A thorough jury member selection process took place this week in a Madison County court for the capital murder trial of Warren T. Hardy. Hardy is a former Huntsville contract school bus driver accused of murdering a woman almost six years ago. That murder happened in an otherwise tranquil suburban Huntsville neighborhood.

A pool of more than 80 potential jurors was pared down to 12 plus several alternate jurors. Chief Deputy Assistant District Attorney Tim Gann explained that the long and rigorous jury selection process was a necessity given the nature of a capital murder trial combined with the need for alternates in the event of COVID-19 infection playing a role during the court proceedings.

The murder victim, Kathleen Lundy, was an adventurous 72-year-old NASA retiree and avid space enthusiast. According to her friends, Lundy was enjoying her retirement years by traveling and relishing new experiences while living with her husband in their Morland Pointe home in southeast Huntsville. Lundy’s Facebook page featured pictures from her travel adventures, optimistic shared memes, a picture of her posing with a NASA astronaut, and update reports on Marshall Space Flight Center’s new moon rocket, Artemis.

According to Huntsville Police statements issued following the violent crime spree of kidnapping and murder, Lundy was stepping out of her house with car keys in hand on August 26, 2016, when she was approached and gunned down by Hardy after he demanded and was given those keys. A two-day manhunt for Lundy’s killer culminated with the arrest of Hardy in Marion, Tenn.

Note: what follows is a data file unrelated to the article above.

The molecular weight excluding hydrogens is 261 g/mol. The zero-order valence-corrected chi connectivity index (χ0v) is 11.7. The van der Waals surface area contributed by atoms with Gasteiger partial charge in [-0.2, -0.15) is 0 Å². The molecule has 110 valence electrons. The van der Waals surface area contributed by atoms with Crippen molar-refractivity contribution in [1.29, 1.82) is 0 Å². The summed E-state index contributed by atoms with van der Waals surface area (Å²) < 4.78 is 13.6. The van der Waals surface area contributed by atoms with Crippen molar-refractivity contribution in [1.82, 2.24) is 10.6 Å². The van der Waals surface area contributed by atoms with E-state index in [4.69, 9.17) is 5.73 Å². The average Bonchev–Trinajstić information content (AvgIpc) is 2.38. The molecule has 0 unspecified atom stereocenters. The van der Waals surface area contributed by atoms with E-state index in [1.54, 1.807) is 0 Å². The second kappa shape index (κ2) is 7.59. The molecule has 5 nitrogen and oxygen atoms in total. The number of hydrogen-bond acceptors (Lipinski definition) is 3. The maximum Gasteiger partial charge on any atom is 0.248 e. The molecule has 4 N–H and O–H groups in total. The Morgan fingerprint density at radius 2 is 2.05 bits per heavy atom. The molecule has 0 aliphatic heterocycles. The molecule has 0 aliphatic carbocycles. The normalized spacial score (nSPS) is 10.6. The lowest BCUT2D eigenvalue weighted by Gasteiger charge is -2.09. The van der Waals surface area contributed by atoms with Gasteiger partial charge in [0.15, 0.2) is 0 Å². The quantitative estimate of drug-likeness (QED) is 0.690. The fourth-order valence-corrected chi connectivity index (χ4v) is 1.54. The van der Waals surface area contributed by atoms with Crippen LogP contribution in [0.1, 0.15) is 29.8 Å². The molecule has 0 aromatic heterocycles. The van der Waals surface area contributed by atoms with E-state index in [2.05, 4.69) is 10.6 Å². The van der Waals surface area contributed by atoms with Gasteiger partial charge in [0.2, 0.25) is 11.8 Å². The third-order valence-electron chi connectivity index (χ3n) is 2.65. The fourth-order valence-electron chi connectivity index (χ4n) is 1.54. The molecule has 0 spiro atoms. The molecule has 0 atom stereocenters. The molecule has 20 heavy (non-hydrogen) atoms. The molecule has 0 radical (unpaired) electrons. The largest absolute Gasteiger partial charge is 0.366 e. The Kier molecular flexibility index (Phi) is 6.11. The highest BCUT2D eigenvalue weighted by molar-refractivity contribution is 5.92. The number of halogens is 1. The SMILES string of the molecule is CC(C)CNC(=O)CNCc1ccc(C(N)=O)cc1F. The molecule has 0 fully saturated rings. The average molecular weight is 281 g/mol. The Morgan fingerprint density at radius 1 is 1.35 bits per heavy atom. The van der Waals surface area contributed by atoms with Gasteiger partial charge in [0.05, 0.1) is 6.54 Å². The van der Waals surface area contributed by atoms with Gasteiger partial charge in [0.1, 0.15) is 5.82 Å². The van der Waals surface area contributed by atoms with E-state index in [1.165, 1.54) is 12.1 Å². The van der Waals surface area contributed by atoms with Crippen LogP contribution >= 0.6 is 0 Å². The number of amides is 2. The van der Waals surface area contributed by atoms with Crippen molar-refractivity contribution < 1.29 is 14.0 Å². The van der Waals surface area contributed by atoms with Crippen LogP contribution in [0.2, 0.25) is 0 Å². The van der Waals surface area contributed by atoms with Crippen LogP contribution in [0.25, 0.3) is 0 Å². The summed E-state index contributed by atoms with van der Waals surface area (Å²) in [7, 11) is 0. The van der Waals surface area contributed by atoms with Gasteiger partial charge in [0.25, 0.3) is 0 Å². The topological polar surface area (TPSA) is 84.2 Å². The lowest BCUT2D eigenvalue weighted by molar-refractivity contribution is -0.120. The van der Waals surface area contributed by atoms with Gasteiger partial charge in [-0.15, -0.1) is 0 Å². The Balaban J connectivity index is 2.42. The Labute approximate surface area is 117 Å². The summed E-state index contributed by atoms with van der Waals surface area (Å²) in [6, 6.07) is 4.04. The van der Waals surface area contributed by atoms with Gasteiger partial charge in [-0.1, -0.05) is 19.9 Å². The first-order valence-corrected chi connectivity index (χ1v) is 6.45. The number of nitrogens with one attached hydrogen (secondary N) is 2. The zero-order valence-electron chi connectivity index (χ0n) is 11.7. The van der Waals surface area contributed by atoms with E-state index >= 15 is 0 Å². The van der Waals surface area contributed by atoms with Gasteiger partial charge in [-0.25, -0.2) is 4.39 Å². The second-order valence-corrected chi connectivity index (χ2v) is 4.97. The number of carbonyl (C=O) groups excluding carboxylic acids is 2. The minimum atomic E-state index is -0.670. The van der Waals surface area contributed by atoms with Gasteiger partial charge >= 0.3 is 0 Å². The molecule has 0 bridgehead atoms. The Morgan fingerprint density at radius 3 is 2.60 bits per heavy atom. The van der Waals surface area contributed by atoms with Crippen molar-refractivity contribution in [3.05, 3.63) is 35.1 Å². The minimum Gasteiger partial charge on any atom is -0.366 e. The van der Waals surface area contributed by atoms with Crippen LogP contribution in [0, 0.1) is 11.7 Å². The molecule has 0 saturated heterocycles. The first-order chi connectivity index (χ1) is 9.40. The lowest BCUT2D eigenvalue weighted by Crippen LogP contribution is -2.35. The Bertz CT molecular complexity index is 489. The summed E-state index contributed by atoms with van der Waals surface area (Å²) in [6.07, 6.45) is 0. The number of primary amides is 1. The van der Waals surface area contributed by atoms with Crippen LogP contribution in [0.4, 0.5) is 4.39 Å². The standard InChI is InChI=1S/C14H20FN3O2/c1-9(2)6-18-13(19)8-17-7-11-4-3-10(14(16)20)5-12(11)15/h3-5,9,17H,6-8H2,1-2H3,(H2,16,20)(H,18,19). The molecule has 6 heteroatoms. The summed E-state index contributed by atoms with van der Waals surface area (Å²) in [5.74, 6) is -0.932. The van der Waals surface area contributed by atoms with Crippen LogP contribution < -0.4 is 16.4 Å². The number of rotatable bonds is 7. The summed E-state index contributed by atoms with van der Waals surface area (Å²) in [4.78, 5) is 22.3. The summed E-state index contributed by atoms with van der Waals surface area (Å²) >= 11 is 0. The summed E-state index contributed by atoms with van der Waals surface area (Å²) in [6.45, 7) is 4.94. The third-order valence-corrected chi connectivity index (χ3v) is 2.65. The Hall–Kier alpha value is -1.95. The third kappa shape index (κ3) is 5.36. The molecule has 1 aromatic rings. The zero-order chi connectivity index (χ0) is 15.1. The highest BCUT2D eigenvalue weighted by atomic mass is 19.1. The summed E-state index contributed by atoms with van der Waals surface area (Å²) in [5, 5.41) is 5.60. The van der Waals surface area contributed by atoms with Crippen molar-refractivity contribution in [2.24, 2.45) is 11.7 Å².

Hardy, who maintains his innocence, stands accused of killing Lundy because investigators believe he wanted to steal her car and use it to chase down his girlfriend and two kidnapped family members who had foiled his abduction plot and escaped in the vehicle that he had used before stealing Lundy’s car. Police said Hardy chased the fleeing kidnap victims, firing a pistol at them during his unsuccessful pursuit.

Presiding Judge Chris Comer was presented with several last-minute pretrial motions filed by defense attorney Larry Marsili, after the very long-time gap between the arrest and the trial. Those motions contended that it would be unfair to the defendant if the jurors were to hear the more than 12 minutes of recorded 911 calls received by emergency services following the shooting of Lundy and that jurors should not be made aware of Hardy’s documented history of domestic violence.  

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